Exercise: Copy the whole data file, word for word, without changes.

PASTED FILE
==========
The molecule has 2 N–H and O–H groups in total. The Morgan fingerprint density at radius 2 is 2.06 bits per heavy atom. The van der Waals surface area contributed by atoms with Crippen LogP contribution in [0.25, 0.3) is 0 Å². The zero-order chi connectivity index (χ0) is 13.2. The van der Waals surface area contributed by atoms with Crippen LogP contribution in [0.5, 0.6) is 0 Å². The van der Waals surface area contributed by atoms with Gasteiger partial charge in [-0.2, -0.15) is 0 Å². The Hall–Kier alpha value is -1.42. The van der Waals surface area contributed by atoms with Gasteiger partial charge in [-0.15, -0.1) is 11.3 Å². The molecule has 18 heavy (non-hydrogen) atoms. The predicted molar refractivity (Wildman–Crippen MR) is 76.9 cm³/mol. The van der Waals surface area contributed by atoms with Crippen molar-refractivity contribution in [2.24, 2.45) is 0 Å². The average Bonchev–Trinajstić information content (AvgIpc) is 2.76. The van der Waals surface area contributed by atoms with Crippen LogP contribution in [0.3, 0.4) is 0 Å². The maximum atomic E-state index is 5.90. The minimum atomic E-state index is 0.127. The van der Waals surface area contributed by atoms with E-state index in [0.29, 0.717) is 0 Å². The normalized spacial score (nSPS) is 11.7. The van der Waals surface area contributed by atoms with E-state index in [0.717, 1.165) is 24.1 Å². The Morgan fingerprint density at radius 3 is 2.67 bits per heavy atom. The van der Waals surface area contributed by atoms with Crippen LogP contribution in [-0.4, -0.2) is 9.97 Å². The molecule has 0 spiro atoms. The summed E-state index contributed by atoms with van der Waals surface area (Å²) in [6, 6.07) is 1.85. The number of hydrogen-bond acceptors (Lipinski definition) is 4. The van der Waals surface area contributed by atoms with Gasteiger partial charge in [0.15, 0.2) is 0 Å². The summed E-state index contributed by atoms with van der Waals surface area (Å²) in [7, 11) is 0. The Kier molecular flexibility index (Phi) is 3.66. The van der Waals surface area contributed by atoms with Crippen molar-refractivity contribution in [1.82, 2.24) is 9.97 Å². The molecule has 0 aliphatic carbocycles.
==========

The molecule has 2 N–H and O–H groups in total. The Morgan fingerprint density at radius 2 is 2.06 bits per heavy atom. The van der Waals surface area contributed by atoms with Crippen LogP contribution in [0.25, 0.3) is 0 Å². The zero-order chi connectivity index (χ0) is 13.2. The van der Waals surface area contributed by atoms with Crippen LogP contribution in [0.5, 0.6) is 0 Å². The van der Waals surface area contributed by atoms with Gasteiger partial charge in [-0.2, -0.15) is 0 Å². The Hall–Kier alpha value is -1.42. The van der Waals surface area contributed by atoms with Gasteiger partial charge in [-0.15, -0.1) is 11.3 Å². The molecule has 18 heavy (non-hydrogen) atoms. The predicted molar refractivity (Wildman–Crippen MR) is 76.9 cm³/mol. The van der Waals surface area contributed by atoms with Crippen molar-refractivity contribution in [2.24, 2.45) is 0 Å². The average Bonchev–Trinajstić information content (AvgIpc) is 2.76. The van der Waals surface area contributed by atoms with Crippen LogP contribution in [0.3, 0.4) is 0 Å². The maximum atomic E-state index is 5.90. The minimum atomic E-state index is 0.127. The van der Waals surface area contributed by atoms with E-state index in [0.29, 0.717) is 0 Å². The normalized spacial score (nSPS) is 11.7. The van der Waals surface area contributed by atoms with E-state index in [0.717, 1.165) is 24.1 Å². The Morgan fingerprint density at radius 3 is 2.67 bits per heavy atom. The van der Waals surface area contributed by atoms with Crippen LogP contribution in [-0.4, -0.2) is 9.97 Å². The molecule has 0 spiro atoms. The summed E-state index contributed by atoms with van der Waals surface area (Å²) in [6, 6.07) is 1.85. The number of hydrogen-bond acceptors (Lipinski definition) is 4. The van der Waals surface area contributed by atoms with Gasteiger partial charge in [0.15, 0.2) is 0 Å². The summed E-state index contributed by atoms with van der Waals surface area (Å²) in [7, 11) is 0. The Kier molecular flexibility index (Phi) is 3.66. The van der Waals surface area contributed by atoms with Crippen molar-refractivity contribution in [1.82, 2.24) is 9.97 Å². The molecule has 0 aliphatic carbocycles.